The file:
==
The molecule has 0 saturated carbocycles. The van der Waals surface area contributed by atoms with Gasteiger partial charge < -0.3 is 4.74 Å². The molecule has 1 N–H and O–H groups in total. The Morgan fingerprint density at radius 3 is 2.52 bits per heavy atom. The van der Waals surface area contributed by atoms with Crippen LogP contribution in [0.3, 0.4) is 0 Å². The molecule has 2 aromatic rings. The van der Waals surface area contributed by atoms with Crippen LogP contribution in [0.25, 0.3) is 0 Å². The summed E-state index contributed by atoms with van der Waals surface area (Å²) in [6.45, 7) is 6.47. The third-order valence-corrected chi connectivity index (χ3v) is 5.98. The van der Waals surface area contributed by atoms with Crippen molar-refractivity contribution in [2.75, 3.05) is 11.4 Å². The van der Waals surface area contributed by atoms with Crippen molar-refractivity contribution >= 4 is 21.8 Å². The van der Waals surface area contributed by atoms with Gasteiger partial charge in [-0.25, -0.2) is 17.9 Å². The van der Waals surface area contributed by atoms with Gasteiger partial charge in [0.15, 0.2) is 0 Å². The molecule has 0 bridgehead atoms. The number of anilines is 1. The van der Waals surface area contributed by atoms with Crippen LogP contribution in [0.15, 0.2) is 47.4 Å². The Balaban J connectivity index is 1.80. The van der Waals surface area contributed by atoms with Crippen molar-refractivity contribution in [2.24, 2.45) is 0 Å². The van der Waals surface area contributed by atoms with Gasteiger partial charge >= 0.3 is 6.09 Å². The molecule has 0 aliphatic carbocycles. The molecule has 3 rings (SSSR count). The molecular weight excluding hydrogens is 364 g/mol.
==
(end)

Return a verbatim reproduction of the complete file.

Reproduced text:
The molecule has 0 saturated carbocycles. The van der Waals surface area contributed by atoms with Gasteiger partial charge < -0.3 is 4.74 Å². The molecule has 1 N–H and O–H groups in total. The Morgan fingerprint density at radius 3 is 2.52 bits per heavy atom. The van der Waals surface area contributed by atoms with Crippen LogP contribution in [0.3, 0.4) is 0 Å². The molecule has 2 aromatic rings. The van der Waals surface area contributed by atoms with Crippen LogP contribution in [0.25, 0.3) is 0 Å². The summed E-state index contributed by atoms with van der Waals surface area (Å²) in [6.45, 7) is 6.47. The third-order valence-corrected chi connectivity index (χ3v) is 5.98. The van der Waals surface area contributed by atoms with Crippen molar-refractivity contribution in [2.75, 3.05) is 11.4 Å². The van der Waals surface area contributed by atoms with Crippen molar-refractivity contribution >= 4 is 21.8 Å². The van der Waals surface area contributed by atoms with Gasteiger partial charge in [-0.25, -0.2) is 17.9 Å². The van der Waals surface area contributed by atoms with Gasteiger partial charge in [0.15, 0.2) is 0 Å². The molecule has 0 bridgehead atoms. The number of anilines is 1. The van der Waals surface area contributed by atoms with Crippen LogP contribution in [0.15, 0.2) is 47.4 Å². The Balaban J connectivity index is 1.80. The van der Waals surface area contributed by atoms with Crippen molar-refractivity contribution in [2.24, 2.45) is 0 Å². The van der Waals surface area contributed by atoms with Gasteiger partial charge >= 0.3 is 6.09 Å². The molecule has 0 aliphatic carbocycles. The molecule has 3 rings (SSSR count). The molecular weight excluding hydrogens is 364 g/mol.